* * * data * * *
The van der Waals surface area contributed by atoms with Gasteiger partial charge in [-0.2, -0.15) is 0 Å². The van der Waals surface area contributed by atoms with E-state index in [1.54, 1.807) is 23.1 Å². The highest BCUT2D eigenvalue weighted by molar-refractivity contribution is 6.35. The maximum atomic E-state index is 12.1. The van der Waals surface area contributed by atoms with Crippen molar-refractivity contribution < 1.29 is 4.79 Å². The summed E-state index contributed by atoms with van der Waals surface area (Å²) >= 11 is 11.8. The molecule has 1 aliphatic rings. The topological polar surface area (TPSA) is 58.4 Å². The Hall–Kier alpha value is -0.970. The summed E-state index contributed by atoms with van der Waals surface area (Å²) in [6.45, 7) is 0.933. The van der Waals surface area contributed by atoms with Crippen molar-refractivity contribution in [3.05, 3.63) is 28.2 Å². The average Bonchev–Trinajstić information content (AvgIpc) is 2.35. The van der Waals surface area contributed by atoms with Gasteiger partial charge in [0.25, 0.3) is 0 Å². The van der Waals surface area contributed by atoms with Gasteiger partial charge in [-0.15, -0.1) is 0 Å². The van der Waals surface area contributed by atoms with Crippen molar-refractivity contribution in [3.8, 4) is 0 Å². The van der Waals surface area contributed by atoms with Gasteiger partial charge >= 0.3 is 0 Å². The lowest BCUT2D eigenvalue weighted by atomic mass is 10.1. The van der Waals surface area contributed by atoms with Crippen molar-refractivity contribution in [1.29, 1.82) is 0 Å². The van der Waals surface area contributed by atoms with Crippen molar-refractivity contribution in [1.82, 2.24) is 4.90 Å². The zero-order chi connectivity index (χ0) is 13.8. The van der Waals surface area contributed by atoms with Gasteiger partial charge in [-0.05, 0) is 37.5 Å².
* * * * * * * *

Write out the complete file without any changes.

The van der Waals surface area contributed by atoms with Gasteiger partial charge in [-0.2, -0.15) is 0 Å². The van der Waals surface area contributed by atoms with E-state index in [1.54, 1.807) is 23.1 Å². The highest BCUT2D eigenvalue weighted by molar-refractivity contribution is 6.35. The maximum atomic E-state index is 12.1. The van der Waals surface area contributed by atoms with Crippen molar-refractivity contribution < 1.29 is 4.79 Å². The summed E-state index contributed by atoms with van der Waals surface area (Å²) >= 11 is 11.8. The molecule has 1 aliphatic rings. The topological polar surface area (TPSA) is 58.4 Å². The Hall–Kier alpha value is -0.970. The summed E-state index contributed by atoms with van der Waals surface area (Å²) in [6.45, 7) is 0.933. The van der Waals surface area contributed by atoms with Crippen molar-refractivity contribution in [3.05, 3.63) is 28.2 Å². The average Bonchev–Trinajstić information content (AvgIpc) is 2.35. The van der Waals surface area contributed by atoms with Gasteiger partial charge in [0.25, 0.3) is 0 Å². The van der Waals surface area contributed by atoms with Gasteiger partial charge in [-0.15, -0.1) is 0 Å². The van der Waals surface area contributed by atoms with Crippen molar-refractivity contribution in [3.8, 4) is 0 Å². The van der Waals surface area contributed by atoms with Gasteiger partial charge >= 0.3 is 0 Å². The lowest BCUT2D eigenvalue weighted by atomic mass is 10.1. The van der Waals surface area contributed by atoms with Crippen molar-refractivity contribution in [1.29, 1.82) is 0 Å². The van der Waals surface area contributed by atoms with Crippen molar-refractivity contribution in [1.82, 2.24) is 4.90 Å². The zero-order chi connectivity index (χ0) is 13.8. The van der Waals surface area contributed by atoms with Gasteiger partial charge in [-0.05, 0) is 37.5 Å².